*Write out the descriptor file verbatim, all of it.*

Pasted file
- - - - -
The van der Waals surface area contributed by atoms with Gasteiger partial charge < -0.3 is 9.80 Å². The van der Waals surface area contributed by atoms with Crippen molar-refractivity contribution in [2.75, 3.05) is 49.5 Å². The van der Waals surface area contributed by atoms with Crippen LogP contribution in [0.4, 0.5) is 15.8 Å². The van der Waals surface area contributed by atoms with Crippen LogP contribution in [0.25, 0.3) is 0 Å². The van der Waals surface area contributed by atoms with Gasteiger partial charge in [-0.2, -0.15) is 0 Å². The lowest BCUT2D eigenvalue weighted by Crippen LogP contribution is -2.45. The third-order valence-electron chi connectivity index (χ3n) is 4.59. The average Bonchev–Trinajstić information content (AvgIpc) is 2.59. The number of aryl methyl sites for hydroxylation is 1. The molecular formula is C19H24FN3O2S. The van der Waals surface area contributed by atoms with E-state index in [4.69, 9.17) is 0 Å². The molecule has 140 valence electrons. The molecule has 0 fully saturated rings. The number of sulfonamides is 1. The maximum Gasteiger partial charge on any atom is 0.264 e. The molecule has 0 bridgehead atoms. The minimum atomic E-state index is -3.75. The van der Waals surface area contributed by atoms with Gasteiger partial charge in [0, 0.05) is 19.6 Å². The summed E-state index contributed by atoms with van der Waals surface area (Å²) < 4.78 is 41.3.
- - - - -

The van der Waals surface area contributed by atoms with Gasteiger partial charge < -0.3 is 9.80 Å². The van der Waals surface area contributed by atoms with Crippen molar-refractivity contribution in [2.75, 3.05) is 49.5 Å². The van der Waals surface area contributed by atoms with Crippen LogP contribution in [0.4, 0.5) is 15.8 Å². The van der Waals surface area contributed by atoms with Crippen LogP contribution in [0.25, 0.3) is 0 Å². The van der Waals surface area contributed by atoms with Gasteiger partial charge in [-0.2, -0.15) is 0 Å². The lowest BCUT2D eigenvalue weighted by Crippen LogP contribution is -2.45. The third-order valence-electron chi connectivity index (χ3n) is 4.59. The average Bonchev–Trinajstić information content (AvgIpc) is 2.59. The number of aryl methyl sites for hydroxylation is 1. The molecular formula is C19H24FN3O2S. The van der Waals surface area contributed by atoms with E-state index in [4.69, 9.17) is 0 Å². The molecule has 140 valence electrons. The molecule has 0 fully saturated rings. The number of sulfonamides is 1. The maximum Gasteiger partial charge on any atom is 0.264 e. The molecule has 0 bridgehead atoms. The minimum atomic E-state index is -3.75. The van der Waals surface area contributed by atoms with Gasteiger partial charge in [0, 0.05) is 19.6 Å². The summed E-state index contributed by atoms with van der Waals surface area (Å²) < 4.78 is 41.3.